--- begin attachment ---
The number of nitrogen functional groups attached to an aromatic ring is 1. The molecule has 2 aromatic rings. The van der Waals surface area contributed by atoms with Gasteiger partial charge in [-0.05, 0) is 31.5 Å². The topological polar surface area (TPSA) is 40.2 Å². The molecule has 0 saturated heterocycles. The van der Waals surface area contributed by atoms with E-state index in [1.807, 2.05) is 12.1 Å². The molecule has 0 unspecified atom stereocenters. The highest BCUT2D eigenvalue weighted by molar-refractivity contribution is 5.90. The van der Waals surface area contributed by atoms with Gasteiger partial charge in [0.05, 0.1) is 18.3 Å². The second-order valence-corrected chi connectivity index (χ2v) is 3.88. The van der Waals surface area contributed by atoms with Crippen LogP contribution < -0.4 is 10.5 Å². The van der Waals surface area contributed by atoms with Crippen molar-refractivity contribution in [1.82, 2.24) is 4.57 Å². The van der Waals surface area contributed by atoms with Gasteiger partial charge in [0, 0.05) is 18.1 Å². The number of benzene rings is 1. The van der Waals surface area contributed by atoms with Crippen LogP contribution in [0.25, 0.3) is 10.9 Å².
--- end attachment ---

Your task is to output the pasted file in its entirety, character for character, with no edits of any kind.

The number of nitrogen functional groups attached to an aromatic ring is 1. The molecule has 2 aromatic rings. The van der Waals surface area contributed by atoms with Gasteiger partial charge in [-0.05, 0) is 31.5 Å². The topological polar surface area (TPSA) is 40.2 Å². The molecule has 0 saturated heterocycles. The van der Waals surface area contributed by atoms with E-state index in [1.807, 2.05) is 12.1 Å². The molecule has 0 unspecified atom stereocenters. The highest BCUT2D eigenvalue weighted by molar-refractivity contribution is 5.90. The van der Waals surface area contributed by atoms with Gasteiger partial charge in [0.05, 0.1) is 18.3 Å². The second-order valence-corrected chi connectivity index (χ2v) is 3.88. The van der Waals surface area contributed by atoms with Crippen LogP contribution < -0.4 is 10.5 Å². The van der Waals surface area contributed by atoms with Crippen molar-refractivity contribution in [1.82, 2.24) is 4.57 Å². The van der Waals surface area contributed by atoms with Gasteiger partial charge in [0, 0.05) is 18.1 Å². The number of benzene rings is 1. The van der Waals surface area contributed by atoms with Crippen LogP contribution in [0.25, 0.3) is 10.9 Å².